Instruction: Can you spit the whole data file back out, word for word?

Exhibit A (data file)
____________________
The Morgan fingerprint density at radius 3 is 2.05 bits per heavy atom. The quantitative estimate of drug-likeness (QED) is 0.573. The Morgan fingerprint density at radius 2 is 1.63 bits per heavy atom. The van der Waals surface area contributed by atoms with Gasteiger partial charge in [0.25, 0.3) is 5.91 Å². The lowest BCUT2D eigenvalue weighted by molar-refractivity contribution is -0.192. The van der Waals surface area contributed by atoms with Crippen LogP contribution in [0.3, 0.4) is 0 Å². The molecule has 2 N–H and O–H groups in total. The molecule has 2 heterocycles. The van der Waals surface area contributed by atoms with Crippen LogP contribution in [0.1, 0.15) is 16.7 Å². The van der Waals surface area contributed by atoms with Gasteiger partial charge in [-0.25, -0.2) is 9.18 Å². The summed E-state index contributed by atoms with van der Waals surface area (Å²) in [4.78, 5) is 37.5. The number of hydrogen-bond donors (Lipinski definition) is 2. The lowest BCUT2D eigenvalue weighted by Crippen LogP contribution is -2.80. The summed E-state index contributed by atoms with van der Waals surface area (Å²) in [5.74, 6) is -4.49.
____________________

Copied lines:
The Morgan fingerprint density at radius 3 is 2.05 bits per heavy atom. The quantitative estimate of drug-likeness (QED) is 0.573. The Morgan fingerprint density at radius 2 is 1.63 bits per heavy atom. The van der Waals surface area contributed by atoms with Gasteiger partial charge in [0.25, 0.3) is 5.91 Å². The lowest BCUT2D eigenvalue weighted by molar-refractivity contribution is -0.192. The van der Waals surface area contributed by atoms with Crippen LogP contribution in [0.3, 0.4) is 0 Å². The molecule has 2 N–H and O–H groups in total. The molecule has 2 heterocycles. The van der Waals surface area contributed by atoms with Crippen LogP contribution in [0.1, 0.15) is 16.7 Å². The van der Waals surface area contributed by atoms with Gasteiger partial charge in [-0.25, -0.2) is 9.18 Å². The summed E-state index contributed by atoms with van der Waals surface area (Å²) in [4.78, 5) is 37.5. The number of hydrogen-bond donors (Lipinski definition) is 2. The lowest BCUT2D eigenvalue weighted by Crippen LogP contribution is -2.80. The summed E-state index contributed by atoms with van der Waals surface area (Å²) in [5.74, 6) is -4.49.